Illegal dumping is on the increase nationally with almost all local authorities reporting a rise in both fly tipping at known blackspots, and littering in more populated areas. These problems are now more apparent as those in the community who previously picked up after their dirty neighbours are unable to do so due to Covid-19 restrictions.
In Wicklow the Pure Project, a collaboration of a number of organisations, including Wicklow County Council, National Parks and Wildlife Service, and community groups, is continuing to handle calls about dumping in the mountains, largely outside the radius of most households’ 2km or 5km movement limits.
Mayo County Council, which would have been familiar with dealing with rural fly-tipping, has in recent days issued a plea for people to stop discarding plastic gloves and masks on the streets in its towns. "There has been an increase in the number of latex gloves and face masks discarded on our streets. By not disposing of these correctly you may be helping to spread germs and Coronavirus, " the council said. It has also asked that people "avoid unnecessary clear outs at home".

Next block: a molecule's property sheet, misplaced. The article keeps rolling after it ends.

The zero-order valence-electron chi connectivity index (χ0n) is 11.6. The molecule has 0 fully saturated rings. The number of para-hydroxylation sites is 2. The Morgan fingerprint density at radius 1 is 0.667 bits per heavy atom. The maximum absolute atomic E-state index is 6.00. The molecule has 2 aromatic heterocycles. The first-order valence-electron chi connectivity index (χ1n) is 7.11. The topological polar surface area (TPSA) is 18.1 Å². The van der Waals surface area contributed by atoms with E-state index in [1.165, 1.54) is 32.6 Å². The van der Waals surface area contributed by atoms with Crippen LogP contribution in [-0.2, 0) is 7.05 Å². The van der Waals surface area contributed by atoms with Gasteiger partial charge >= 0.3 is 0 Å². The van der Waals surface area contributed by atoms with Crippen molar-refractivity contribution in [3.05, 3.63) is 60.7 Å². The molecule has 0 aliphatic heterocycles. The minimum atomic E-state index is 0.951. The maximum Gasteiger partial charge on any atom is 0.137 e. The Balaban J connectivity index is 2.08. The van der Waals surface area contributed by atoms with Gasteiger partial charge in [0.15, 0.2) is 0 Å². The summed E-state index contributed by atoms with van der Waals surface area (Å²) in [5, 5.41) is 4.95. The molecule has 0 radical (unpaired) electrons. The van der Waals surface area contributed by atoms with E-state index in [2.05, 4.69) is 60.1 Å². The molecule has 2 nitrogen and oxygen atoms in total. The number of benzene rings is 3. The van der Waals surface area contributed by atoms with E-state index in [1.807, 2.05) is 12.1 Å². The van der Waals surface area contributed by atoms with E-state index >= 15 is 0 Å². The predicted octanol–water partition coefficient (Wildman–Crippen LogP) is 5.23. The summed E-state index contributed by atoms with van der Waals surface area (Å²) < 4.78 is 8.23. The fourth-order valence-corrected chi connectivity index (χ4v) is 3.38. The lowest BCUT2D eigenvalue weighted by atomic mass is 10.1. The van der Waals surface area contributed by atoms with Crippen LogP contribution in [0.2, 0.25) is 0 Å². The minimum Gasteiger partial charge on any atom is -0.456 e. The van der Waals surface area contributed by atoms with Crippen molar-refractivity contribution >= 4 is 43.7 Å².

Similar problems have been faced by local authorities from Cork to Donegal. In response, the Department of Climate Action and Environment has ringfenced €1 million from its ongoing anti-dumping fund to help local authorities combat the increase.
The money will be used not only for waste removal but installation of CCTV or other monitoring and surveillance equipment, Minister for Environment Richard Bruton said.
“I am extremely concerned with reports of an increase in illegal dumping during the Covid crisis. By providing local authorities with advance funding we will ensure they can respond quickly and decisively,” he said. “Illegal dumping is committed by a minority but is a scourge on local communities.”